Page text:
It's Good To Be The King: The Seriously Funny Life of Mel Brooks is the latest edition to my Brooks library, a biography of the man by some dude called James Robert Parish. What's it like? Let me just say that Mel Brooks life makes a fascinating, riveting, intriguing and eminently readable biography, and it's just a pity that this book isn't it. Parish has gone through realms of documentary material from newspapers, magazines, television interviews, films, documentaries, and biographies, and proceeds to ignore the best anecdotes, tell a series of stories that don't go anywhere, and cuts-and-pastes quotes from Brooks that don't seem to mean anything. Facts are gathered together so that Parish can squeeze every last drop of insignifance out of them.
It's good to learn about Anne Bancroft and her 30-odd year relationship with Brooks, but what point exactly is there to learning that Bancroft is fond of gardening? Or that in making his later films, Brooks often ended early so he could get back home to see the horse races? Now you do.
That whooshing sound you hear is Parish missing the point, usually with the aid of one of his trusty cliches. Did you know that Mel Brooks is 'zany'? He is also 'wacky' and 'seriously funny'. He is a 'jokester'. He has an 'extensive, multifaceted show business career' and is a 'born survivor.' He 'could 'rarely resist indulging his antic sense of humor'. He is all cliches to all people, but most of them to Robert Parish.
The book is good about Brooks' early career as a TV writer with Sid Caesar and his earlier films, with detailed stories about how Brooks struggled to get The Producers his initial version of The Producers off the ground (it started as an unpublished book, became an unperformed stage play, and ended up as a script for the screen). Mostly this is because Brooks and his friends tell a good story themselves. It was interesting to learn that Silent Movie, a conscious parody of the silent movies of previous years, was not originally Brooks' idea.
The later movies often get two or three pages each (in an almost three hundred page book). You barely start reading about them before you get to read the critics being critical about them. Their favourite criticism is that Brooks' films are 'tasteless', which is another cliche. Parish seems to tacitly approve of much of this criticism; he doesn't offer many insights into the filmmaking process. For 'A History of the World: Part 1', Brooks got Orson Welles to be the narrator. How did Brooks get Welles to agree to this? Did they know one another? What was their working relationship like? We never find out. The film is also a groundbreaking comedy, one of the first and most effective parodies of the Grand History Documentary genre.
'Robin Hood: Men in Tights', probably Brooks' best later film, also gets short shrift. I loved this film when I first saw it (admittedly, this was just several months ago). It zig-zagged from references to Cole Porter musicals to Errol Flynn-style action scenes. It starts and closes with a rap number led by Dave Chapelle and companions clad in 'Merrie England' style clothing. I laugh just thinking about the scene where Robin swims back to England through the Mediterranean seas, to the tune of 'row, row, row your boat'. What movies were being parodied here? Was Brooks a fan of Errol Flynn as a kid? Did he re-use many of the gags from his earlier Robin Hood television series 'When Things Were Rotten'? Often the jokes rely solely on the comic timing of the actors, and they pull it off brilliantly: how did Brooks settle on his cast?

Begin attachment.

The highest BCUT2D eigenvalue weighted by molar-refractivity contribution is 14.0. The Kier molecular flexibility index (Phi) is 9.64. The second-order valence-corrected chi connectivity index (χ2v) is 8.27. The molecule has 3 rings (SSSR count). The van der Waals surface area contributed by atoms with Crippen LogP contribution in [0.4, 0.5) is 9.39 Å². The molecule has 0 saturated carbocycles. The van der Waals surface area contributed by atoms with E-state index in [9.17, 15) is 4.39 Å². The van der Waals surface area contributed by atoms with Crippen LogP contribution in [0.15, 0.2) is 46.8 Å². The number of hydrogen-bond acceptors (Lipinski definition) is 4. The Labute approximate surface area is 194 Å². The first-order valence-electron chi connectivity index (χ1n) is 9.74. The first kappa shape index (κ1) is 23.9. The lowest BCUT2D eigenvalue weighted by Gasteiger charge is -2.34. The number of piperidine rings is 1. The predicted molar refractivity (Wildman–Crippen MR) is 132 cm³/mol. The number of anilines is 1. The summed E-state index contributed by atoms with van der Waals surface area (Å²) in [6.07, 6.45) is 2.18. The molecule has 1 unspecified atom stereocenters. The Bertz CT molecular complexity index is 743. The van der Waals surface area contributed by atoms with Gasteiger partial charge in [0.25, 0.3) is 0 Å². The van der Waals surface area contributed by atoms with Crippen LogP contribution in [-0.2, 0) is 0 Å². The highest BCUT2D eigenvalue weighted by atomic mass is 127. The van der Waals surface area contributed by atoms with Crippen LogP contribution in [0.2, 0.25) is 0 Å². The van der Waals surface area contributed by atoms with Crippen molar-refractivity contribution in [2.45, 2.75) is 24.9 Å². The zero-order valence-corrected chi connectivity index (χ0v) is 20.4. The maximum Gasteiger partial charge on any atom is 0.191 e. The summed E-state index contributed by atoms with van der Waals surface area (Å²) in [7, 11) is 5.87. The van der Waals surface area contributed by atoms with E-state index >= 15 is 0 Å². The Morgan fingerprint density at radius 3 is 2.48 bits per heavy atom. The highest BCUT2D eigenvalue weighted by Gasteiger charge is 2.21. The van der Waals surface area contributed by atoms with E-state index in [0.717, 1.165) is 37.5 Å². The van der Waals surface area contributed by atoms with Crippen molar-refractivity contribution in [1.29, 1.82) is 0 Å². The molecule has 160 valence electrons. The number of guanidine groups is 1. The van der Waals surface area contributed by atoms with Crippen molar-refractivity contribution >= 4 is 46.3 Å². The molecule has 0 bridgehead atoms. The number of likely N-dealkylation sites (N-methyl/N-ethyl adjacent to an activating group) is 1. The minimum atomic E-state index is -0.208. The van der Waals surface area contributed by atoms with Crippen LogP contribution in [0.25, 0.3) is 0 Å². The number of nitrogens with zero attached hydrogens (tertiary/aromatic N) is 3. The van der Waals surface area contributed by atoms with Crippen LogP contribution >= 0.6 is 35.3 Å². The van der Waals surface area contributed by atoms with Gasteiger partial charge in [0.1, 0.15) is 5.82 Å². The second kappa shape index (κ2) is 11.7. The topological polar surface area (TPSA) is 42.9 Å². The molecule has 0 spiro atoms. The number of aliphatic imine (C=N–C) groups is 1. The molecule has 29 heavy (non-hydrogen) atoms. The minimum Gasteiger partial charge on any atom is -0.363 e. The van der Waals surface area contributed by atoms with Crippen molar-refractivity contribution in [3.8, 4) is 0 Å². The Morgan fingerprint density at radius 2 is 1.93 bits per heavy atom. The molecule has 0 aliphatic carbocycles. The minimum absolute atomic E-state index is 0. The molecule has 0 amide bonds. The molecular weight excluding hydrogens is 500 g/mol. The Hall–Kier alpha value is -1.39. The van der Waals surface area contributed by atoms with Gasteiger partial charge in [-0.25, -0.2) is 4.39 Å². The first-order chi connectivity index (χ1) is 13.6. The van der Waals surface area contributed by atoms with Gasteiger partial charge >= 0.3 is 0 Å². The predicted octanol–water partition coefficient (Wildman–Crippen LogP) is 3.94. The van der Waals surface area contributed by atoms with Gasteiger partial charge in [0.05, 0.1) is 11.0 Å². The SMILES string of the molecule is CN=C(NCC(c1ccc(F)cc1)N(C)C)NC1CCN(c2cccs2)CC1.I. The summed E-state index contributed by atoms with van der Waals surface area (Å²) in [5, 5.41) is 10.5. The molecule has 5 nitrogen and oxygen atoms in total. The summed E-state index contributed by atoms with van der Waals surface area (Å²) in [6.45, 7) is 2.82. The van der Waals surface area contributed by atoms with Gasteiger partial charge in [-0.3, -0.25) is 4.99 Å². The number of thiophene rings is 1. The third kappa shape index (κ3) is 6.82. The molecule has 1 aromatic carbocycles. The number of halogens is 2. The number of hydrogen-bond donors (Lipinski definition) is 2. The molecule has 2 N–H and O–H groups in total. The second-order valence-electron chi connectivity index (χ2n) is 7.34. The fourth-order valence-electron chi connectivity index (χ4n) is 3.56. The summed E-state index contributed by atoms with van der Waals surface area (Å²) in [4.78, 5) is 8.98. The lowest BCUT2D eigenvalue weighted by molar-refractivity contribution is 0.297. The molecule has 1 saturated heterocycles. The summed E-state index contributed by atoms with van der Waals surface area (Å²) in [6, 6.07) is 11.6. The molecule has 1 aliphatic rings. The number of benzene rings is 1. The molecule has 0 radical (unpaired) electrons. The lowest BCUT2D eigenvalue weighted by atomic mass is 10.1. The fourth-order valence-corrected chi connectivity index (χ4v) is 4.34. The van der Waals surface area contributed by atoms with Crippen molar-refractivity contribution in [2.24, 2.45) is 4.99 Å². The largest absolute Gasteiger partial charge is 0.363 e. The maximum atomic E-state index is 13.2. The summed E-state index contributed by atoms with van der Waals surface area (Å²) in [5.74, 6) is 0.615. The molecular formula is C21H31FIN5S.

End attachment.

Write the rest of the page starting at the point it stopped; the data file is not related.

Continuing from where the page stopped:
But no, we don't really get any of that. All we get, instead, are funny anecdotes about Brooks clowning around in a Manhattan record store in front of a college student ("A short man appeared in the doorway above me, jacket thrown over his shoulders like a cape ... In a loud theatrical voice, he called out to the manager, asking if his records had come in.... he said: "Would you like a quick lesson? I'll show you 10 ways to smoke a cigarette - give me one... he then proceeded to act out a series of freeze frames that would have done justice to the most emotive of silent film stars.")
It's true, there are the occasional telling moments. When Mel's father, Max Kaminsky, dies, his grandparents are ever on hand "with a seemingly endless supply of herring, and, sometimes, with much-needed cash". ('So sorry to hear about your father's death. Here, have a fish!') Or, later, there is the story about how while Brooks is writing for television, he is fired by boss Max Liebman. Several times. Every day. Now there is comic potential aplenty in all of this, and it says something about the surreal, absurd, Borscht-belt humour Brooks typically uses. Typically, Parish fails to make the connection.
Unsurprisingly, most of the best anecdotes in the book are told by Brooks himself. The whole thing is kind of an autobiography at second-hand. Bugger that. I'd be interested in reading a first-hand autobiography.